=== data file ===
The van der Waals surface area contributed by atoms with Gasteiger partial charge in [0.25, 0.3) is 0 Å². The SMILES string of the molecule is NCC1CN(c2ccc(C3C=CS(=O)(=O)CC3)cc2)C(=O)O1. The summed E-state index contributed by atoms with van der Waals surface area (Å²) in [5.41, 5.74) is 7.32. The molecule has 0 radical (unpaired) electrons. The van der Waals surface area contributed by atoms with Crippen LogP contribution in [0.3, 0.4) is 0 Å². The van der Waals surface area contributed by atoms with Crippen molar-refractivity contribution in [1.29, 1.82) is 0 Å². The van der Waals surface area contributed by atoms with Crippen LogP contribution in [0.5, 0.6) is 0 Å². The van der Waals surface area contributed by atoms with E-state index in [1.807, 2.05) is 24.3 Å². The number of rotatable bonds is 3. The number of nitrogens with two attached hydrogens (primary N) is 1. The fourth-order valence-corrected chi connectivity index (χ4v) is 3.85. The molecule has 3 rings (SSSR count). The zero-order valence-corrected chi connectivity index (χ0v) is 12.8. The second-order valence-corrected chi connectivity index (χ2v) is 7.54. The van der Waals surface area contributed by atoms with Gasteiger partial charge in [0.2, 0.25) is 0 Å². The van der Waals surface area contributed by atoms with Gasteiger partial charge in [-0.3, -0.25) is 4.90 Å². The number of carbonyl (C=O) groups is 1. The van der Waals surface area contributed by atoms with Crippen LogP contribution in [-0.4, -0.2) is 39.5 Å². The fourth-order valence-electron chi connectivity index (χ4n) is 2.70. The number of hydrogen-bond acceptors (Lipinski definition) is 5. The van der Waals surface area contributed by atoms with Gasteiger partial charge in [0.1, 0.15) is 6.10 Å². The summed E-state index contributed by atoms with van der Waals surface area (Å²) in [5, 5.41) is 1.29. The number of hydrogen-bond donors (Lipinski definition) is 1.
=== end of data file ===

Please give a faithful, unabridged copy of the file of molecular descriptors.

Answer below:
The van der Waals surface area contributed by atoms with Gasteiger partial charge in [0.25, 0.3) is 0 Å². The SMILES string of the molecule is NCC1CN(c2ccc(C3C=CS(=O)(=O)CC3)cc2)C(=O)O1. The summed E-state index contributed by atoms with van der Waals surface area (Å²) in [5.41, 5.74) is 7.32. The molecule has 0 radical (unpaired) electrons. The van der Waals surface area contributed by atoms with Crippen LogP contribution in [0.3, 0.4) is 0 Å². The van der Waals surface area contributed by atoms with Crippen molar-refractivity contribution in [1.29, 1.82) is 0 Å². The van der Waals surface area contributed by atoms with Crippen LogP contribution in [0.5, 0.6) is 0 Å². The van der Waals surface area contributed by atoms with E-state index in [1.807, 2.05) is 24.3 Å². The number of rotatable bonds is 3. The number of nitrogens with two attached hydrogens (primary N) is 1. The fourth-order valence-corrected chi connectivity index (χ4v) is 3.85. The molecule has 3 rings (SSSR count). The zero-order valence-corrected chi connectivity index (χ0v) is 12.8. The second-order valence-corrected chi connectivity index (χ2v) is 7.54. The van der Waals surface area contributed by atoms with Gasteiger partial charge in [0.2, 0.25) is 0 Å². The van der Waals surface area contributed by atoms with Gasteiger partial charge in [-0.3, -0.25) is 4.90 Å². The number of carbonyl (C=O) groups is 1. The van der Waals surface area contributed by atoms with Crippen LogP contribution in [-0.4, -0.2) is 39.5 Å². The fourth-order valence-electron chi connectivity index (χ4n) is 2.70. The number of hydrogen-bond acceptors (Lipinski definition) is 5. The van der Waals surface area contributed by atoms with Gasteiger partial charge in [0.1, 0.15) is 6.10 Å². The summed E-state index contributed by atoms with van der Waals surface area (Å²) in [5, 5.41) is 1.29. The number of hydrogen-bond donors (Lipinski definition) is 1.